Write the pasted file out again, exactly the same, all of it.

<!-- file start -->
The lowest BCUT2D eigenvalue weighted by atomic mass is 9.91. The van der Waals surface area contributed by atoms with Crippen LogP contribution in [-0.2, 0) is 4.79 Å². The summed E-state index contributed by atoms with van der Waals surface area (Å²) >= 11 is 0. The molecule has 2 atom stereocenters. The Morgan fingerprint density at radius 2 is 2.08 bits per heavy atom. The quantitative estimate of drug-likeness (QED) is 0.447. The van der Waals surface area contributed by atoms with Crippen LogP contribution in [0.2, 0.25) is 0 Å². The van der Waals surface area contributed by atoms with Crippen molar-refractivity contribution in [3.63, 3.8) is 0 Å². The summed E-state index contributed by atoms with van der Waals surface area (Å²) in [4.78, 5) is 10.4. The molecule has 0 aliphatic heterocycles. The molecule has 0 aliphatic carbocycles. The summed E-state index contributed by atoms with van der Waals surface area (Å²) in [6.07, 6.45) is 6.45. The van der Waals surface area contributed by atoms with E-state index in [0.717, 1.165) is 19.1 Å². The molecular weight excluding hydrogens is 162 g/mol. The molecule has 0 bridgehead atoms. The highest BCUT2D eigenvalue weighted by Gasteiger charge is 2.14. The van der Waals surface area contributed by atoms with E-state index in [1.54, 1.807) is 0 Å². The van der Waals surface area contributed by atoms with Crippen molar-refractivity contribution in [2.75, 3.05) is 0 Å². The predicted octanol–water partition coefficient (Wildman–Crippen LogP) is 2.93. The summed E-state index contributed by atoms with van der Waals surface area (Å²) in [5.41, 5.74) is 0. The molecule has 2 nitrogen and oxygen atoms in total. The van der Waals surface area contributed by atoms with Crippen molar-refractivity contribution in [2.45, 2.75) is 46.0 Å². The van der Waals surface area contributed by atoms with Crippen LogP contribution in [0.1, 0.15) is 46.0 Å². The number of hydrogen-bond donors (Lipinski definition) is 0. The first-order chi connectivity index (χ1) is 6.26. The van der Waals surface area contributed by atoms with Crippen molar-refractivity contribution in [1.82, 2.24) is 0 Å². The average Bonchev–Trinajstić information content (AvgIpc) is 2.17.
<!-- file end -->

The lowest BCUT2D eigenvalue weighted by atomic mass is 9.91. The van der Waals surface area contributed by atoms with Crippen LogP contribution in [-0.2, 0) is 4.79 Å². The summed E-state index contributed by atoms with van der Waals surface area (Å²) >= 11 is 0. The molecule has 2 atom stereocenters. The Morgan fingerprint density at radius 2 is 2.08 bits per heavy atom. The quantitative estimate of drug-likeness (QED) is 0.447. The van der Waals surface area contributed by atoms with Crippen LogP contribution in [0.2, 0.25) is 0 Å². The van der Waals surface area contributed by atoms with Crippen molar-refractivity contribution in [3.63, 3.8) is 0 Å². The summed E-state index contributed by atoms with van der Waals surface area (Å²) in [4.78, 5) is 10.4. The molecule has 0 aliphatic heterocycles. The molecule has 0 aliphatic carbocycles. The summed E-state index contributed by atoms with van der Waals surface area (Å²) in [6.07, 6.45) is 6.45. The van der Waals surface area contributed by atoms with E-state index in [0.717, 1.165) is 19.1 Å². The molecular weight excluding hydrogens is 162 g/mol. The molecule has 0 bridgehead atoms. The highest BCUT2D eigenvalue weighted by Gasteiger charge is 2.14. The van der Waals surface area contributed by atoms with E-state index in [1.54, 1.807) is 0 Å². The van der Waals surface area contributed by atoms with Crippen molar-refractivity contribution in [2.75, 3.05) is 0 Å². The predicted octanol–water partition coefficient (Wildman–Crippen LogP) is 2.93. The summed E-state index contributed by atoms with van der Waals surface area (Å²) in [5.41, 5.74) is 0. The molecule has 2 nitrogen and oxygen atoms in total. The van der Waals surface area contributed by atoms with Crippen molar-refractivity contribution in [2.45, 2.75) is 46.0 Å². The van der Waals surface area contributed by atoms with Crippen LogP contribution in [0.1, 0.15) is 46.0 Å². The number of hydrogen-bond donors (Lipinski definition) is 0. The first-order chi connectivity index (χ1) is 6.26. The van der Waals surface area contributed by atoms with Crippen molar-refractivity contribution in [1.82, 2.24) is 0 Å². The average Bonchev–Trinajstić information content (AvgIpc) is 2.17.